Rise of the shamans

Rise of the shamans

Posted 21 August 2011, by Atul Sethi (TNN), The Times of India (Bennett, Coleman & Co. Ltd.), articles.timesofindia.indiatimes.com

The sound of drumbeats reverberates in the small conference room as the shaman goes into a trance. The others present — their eyes closed — focus on the rhythmic sounds as the shaman makes the journey to a parallel reality in search for solutions to the various problems the motley group has brought with it.

For most people this may seem weird — even eerie — but it is becoming a fairly routine experience for many. People from different professions — students, businessmen, housewives, even former army men — are turning to shamanism, an ancient spiritual practice where the practitioner communes with “spirit guides” to gain access to information and healing.

Gurpreet Singh, who left a flourishing corporate career to take up shamanism full-time , now conducts workshops throughout the country . He says that people are attracted to it as “it is the path of direct revelation , which accentuates the fact that we are a part of a web of life where everything is connected to everything else.”

Cosima Klinger-Paul , an Austrian who moved to India in 2000 and has started a school of shamanism in the country, says that the interest in the practice is not surprising . “Shamanism has always been there in every culture. It is the oldest healing method of humankind . What we are seeing now is simply its resurfacing.”

But how exactly does shamanism work? Shamans believe that all illnesses have a spiritual cause, which manifests in the physical body. Hence, healing the spiritual cause heals the physical body.

Harnam Sidhu, a 46-year-old marketing executive, swears by the practice. “It helped reverse my disease ,” he says. Sidhu was suffering from glaucoma — a degenerative condition that causes loss of optic nerves leading to blindness. He had lost 98% of the optic nerve endings in one eye and doctors had told him it was a matter of months before he went completely blind in the bad eye. As a last resort, he tried out shamanism. After a few sessions, when he went for check up, his doctor told him that a miracle had happened — his condition was starting to reverse.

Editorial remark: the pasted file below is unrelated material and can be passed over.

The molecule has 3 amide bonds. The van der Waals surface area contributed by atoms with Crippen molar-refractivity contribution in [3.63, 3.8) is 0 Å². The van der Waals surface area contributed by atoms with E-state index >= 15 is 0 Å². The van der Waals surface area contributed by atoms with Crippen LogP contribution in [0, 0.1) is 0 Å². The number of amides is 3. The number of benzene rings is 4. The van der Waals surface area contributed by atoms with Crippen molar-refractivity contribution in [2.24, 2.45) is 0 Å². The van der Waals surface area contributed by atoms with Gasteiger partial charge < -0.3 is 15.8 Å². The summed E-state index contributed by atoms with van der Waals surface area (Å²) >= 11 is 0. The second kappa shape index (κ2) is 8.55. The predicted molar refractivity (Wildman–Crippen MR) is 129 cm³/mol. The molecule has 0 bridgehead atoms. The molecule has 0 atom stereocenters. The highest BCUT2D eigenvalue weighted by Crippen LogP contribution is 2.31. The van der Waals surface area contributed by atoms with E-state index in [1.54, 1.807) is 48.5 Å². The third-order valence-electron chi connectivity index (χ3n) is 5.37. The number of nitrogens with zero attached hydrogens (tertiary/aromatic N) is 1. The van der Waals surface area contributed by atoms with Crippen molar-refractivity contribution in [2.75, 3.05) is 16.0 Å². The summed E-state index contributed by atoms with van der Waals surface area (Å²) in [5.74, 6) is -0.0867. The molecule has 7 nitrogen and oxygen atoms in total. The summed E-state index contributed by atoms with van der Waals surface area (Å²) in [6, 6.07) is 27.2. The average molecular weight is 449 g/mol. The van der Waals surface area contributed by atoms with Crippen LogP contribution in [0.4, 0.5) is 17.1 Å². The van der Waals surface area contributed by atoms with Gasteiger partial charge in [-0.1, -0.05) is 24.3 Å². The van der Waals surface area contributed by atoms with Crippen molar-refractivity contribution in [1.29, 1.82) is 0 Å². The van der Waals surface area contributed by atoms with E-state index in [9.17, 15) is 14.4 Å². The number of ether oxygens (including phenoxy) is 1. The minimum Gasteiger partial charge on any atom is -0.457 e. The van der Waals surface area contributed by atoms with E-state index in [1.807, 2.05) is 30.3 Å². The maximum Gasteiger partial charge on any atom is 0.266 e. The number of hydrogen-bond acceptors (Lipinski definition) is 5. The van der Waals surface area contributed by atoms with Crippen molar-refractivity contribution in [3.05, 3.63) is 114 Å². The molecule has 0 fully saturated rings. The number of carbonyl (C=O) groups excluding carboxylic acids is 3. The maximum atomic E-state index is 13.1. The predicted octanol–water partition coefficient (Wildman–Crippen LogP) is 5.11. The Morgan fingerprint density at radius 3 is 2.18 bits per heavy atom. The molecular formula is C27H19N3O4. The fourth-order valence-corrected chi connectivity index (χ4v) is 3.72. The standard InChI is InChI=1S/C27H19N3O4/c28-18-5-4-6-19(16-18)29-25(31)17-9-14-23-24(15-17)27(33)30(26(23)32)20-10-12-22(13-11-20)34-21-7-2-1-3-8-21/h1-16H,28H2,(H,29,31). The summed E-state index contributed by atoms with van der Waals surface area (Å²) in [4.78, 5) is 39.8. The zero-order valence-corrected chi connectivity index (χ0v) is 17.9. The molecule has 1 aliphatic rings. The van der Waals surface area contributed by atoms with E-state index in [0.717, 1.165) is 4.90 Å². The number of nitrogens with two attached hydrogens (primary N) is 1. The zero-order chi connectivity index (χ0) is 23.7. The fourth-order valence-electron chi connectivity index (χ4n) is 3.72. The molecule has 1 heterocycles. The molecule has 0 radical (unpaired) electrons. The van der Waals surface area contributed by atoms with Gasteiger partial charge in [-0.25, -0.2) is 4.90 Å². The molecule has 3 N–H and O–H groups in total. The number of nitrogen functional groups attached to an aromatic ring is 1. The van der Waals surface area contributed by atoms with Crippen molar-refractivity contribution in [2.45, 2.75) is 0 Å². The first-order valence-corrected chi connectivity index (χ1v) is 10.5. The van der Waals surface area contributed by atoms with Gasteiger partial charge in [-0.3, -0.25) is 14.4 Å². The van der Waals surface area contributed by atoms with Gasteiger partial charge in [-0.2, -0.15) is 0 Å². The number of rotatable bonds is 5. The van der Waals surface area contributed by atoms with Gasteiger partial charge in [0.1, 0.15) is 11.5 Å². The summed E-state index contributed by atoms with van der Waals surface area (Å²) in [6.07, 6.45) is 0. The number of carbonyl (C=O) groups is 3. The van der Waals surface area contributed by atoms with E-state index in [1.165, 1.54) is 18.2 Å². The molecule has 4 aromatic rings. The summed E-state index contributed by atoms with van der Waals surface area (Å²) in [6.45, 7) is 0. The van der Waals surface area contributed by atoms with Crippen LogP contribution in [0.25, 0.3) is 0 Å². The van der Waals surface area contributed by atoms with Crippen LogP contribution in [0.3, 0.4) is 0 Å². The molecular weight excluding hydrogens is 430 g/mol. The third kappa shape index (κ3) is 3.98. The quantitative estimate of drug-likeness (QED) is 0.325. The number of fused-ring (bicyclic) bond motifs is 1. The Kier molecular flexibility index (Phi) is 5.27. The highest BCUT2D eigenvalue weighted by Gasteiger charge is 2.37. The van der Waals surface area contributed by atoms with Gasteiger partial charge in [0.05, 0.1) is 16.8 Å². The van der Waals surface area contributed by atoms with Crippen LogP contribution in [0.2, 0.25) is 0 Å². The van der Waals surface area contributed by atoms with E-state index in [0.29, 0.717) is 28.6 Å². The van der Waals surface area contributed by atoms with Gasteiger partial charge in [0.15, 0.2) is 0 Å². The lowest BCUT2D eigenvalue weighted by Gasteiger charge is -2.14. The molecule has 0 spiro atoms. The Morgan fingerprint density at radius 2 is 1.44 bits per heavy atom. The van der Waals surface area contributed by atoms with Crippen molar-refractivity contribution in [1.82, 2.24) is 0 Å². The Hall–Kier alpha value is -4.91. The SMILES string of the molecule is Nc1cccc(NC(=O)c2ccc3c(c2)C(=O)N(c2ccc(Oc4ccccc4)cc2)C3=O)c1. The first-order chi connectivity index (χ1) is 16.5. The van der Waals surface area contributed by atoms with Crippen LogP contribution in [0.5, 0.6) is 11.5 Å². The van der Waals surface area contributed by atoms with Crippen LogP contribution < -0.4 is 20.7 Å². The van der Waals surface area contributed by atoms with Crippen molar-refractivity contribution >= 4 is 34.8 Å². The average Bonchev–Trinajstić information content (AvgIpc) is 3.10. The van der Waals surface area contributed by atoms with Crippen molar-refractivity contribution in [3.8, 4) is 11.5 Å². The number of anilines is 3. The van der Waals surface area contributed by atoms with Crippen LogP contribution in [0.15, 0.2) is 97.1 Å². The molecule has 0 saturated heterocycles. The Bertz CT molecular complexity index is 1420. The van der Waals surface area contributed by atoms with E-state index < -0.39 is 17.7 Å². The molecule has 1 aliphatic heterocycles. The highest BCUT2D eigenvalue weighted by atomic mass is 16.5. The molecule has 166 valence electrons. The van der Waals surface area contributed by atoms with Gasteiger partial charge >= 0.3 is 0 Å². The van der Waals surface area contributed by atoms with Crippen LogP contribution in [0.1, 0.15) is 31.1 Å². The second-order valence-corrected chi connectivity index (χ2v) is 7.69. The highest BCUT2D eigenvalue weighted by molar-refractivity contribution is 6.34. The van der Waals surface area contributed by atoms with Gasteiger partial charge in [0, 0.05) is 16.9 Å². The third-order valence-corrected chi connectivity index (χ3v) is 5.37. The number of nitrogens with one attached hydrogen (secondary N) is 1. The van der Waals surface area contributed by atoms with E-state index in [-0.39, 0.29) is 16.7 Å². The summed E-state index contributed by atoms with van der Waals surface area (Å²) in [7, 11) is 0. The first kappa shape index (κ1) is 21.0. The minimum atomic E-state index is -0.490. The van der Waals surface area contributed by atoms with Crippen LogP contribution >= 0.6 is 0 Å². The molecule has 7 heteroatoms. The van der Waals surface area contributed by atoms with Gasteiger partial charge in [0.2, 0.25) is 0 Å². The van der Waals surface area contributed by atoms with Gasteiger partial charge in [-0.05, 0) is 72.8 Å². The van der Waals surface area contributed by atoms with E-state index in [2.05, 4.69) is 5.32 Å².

Was it really shamanism at work or simply the placebo effect? Ardent believers stress that shamanic healing succeeds because it is an established tradition that has stood the test of time. “Shamanism operates on a set of principles that have been tested time and again over centuries. The proof of its success lies in the the testimonials of those who have benefited from it,” says Singh.

What then are the principles that shamanism operates on? An important shamanic belief is the concept of “soul loss.” Shamanic cultures around the globe believe that whenever someone suffers an extreme physical or emotional trauma, a piece of his soul falls off taking the memories of that trauma with it. “It’s a survival measure ,” says Klinger-Paul . “Over time, most of these soul parts return but some don’t . Soul loss manifests in most people through feelings of emptiness and depression.”

Shamans claim that they address this problem by tracking a person’s lost soul part with the help of spirit guides. In order to do so, they travel to another reality in a state of altered consciousness. This is known as “divination journey.” “Shamanism is all about working with spirits and getting direct answers from them,” says Singh. “Spirits, incidentally, is a rather misunderstood and misused term in India. In shamanism, it refers to ascended masters, avatars and our ancestors, and not souls stuck to the earth plane or lower levels.”

Once the person gets his soul part back, shamans believe that the lost vitality and health also comes back. Is it really as simplistic as this? Those who have undergone shamanic healing sessions seem to think so. Shelly Khanna, who took shamanic healing for a frozen shoulder condition, says 80 % of her pain vanished after the session. “I went as a skeptic but was so amazed by the experience that I resolved to learn shamanism . Since then, I have participated in many workshops and also recommended shamanism to my friends and family, including a relative who had breast cancer and who is now in remission after shamanic healing.”

Notwithstanding the cases of ‘miracle cures’ , shamans insist that theirs is no magic wand that can erase problems or diseases. “Shamanism is not a religion but an adventure into one’s own mind,” says Kluger-Paul . “It takes time to become familiar and to deal with the spirit world. I tend to refrain from requests for quick healing. This is not a spiritual aspirin that you can pop and be healed.” A caution that, hopefully, people will heed when they opt to connect to a different world.

 

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http://articles.timesofindia.indiatimes.com/2011-08-21/special-report/29911675_1_shamanism-placebo-effect-army-men

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2 responses to this post.

  1. Posted by kiran on August 27, 2011 at 1:18 pm

    It is very interesting article, but at the end there is no contact no. or email id where we can reach Gurpreet Singh. I am interested to learn more about it. Please forward the contact details.

    Thanks,
    kiran

    Reply

    • There is no contact information available in the original article. You will need to go to the original site (click on the title of the article within this frame, or click on the link at the bottom of the article to go to the original site. I went there to search for contact information, but could not find any. You can, however, go to this link: http://timesofindia.indiatimes.com/feedback.cms and ask the editors of the newspaper (The Times of India) to provide that information, if possible. Thank you.

      Reply

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